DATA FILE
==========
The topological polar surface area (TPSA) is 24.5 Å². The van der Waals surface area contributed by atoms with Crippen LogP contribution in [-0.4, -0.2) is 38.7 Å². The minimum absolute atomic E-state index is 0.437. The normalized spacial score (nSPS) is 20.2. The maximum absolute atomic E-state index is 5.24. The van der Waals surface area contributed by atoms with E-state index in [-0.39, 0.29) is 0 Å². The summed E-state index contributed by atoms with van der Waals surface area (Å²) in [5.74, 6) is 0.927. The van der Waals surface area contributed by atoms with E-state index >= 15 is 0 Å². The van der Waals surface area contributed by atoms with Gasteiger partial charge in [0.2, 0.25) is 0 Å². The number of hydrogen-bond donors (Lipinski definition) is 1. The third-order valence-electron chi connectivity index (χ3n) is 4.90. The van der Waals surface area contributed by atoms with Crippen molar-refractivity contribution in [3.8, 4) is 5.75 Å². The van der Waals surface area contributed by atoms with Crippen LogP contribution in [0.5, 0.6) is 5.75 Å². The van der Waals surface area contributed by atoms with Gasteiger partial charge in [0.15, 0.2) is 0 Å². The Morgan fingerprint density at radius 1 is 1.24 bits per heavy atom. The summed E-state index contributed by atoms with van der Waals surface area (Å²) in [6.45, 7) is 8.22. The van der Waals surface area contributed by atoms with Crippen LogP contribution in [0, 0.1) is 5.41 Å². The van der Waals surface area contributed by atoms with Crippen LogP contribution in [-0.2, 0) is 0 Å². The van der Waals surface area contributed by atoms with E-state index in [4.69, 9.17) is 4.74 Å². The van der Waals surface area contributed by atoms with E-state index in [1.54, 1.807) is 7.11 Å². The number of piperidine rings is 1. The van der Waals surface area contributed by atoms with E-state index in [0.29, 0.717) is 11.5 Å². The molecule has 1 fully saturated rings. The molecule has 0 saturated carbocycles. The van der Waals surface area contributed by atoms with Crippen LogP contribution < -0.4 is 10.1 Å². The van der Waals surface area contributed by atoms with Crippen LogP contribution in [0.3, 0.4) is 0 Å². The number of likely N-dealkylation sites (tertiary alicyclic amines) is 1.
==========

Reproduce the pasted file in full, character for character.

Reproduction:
The topological polar surface area (TPSA) is 24.5 Å². The van der Waals surface area contributed by atoms with Crippen LogP contribution in [-0.4, -0.2) is 38.7 Å². The minimum absolute atomic E-state index is 0.437. The normalized spacial score (nSPS) is 20.2. The maximum absolute atomic E-state index is 5.24. The van der Waals surface area contributed by atoms with E-state index in [-0.39, 0.29) is 0 Å². The summed E-state index contributed by atoms with van der Waals surface area (Å²) in [5.74, 6) is 0.927. The van der Waals surface area contributed by atoms with E-state index >= 15 is 0 Å². The van der Waals surface area contributed by atoms with Gasteiger partial charge in [0.2, 0.25) is 0 Å². The number of hydrogen-bond donors (Lipinski definition) is 1. The third-order valence-electron chi connectivity index (χ3n) is 4.90. The van der Waals surface area contributed by atoms with Crippen molar-refractivity contribution in [3.8, 4) is 5.75 Å². The van der Waals surface area contributed by atoms with Crippen LogP contribution in [0.5, 0.6) is 5.75 Å². The van der Waals surface area contributed by atoms with Gasteiger partial charge in [0.15, 0.2) is 0 Å². The Morgan fingerprint density at radius 1 is 1.24 bits per heavy atom. The summed E-state index contributed by atoms with van der Waals surface area (Å²) in [6.45, 7) is 8.22. The van der Waals surface area contributed by atoms with Crippen LogP contribution in [0, 0.1) is 5.41 Å². The van der Waals surface area contributed by atoms with Crippen LogP contribution in [-0.2, 0) is 0 Å². The van der Waals surface area contributed by atoms with E-state index in [4.69, 9.17) is 4.74 Å². The van der Waals surface area contributed by atoms with E-state index in [1.54, 1.807) is 7.11 Å². The number of piperidine rings is 1. The van der Waals surface area contributed by atoms with E-state index in [0.29, 0.717) is 11.5 Å². The molecule has 1 fully saturated rings. The molecule has 0 saturated carbocycles. The van der Waals surface area contributed by atoms with Crippen LogP contribution < -0.4 is 10.1 Å². The van der Waals surface area contributed by atoms with Crippen LogP contribution in [0.3, 0.4) is 0 Å². The number of likely N-dealkylation sites (tertiary alicyclic amines) is 1.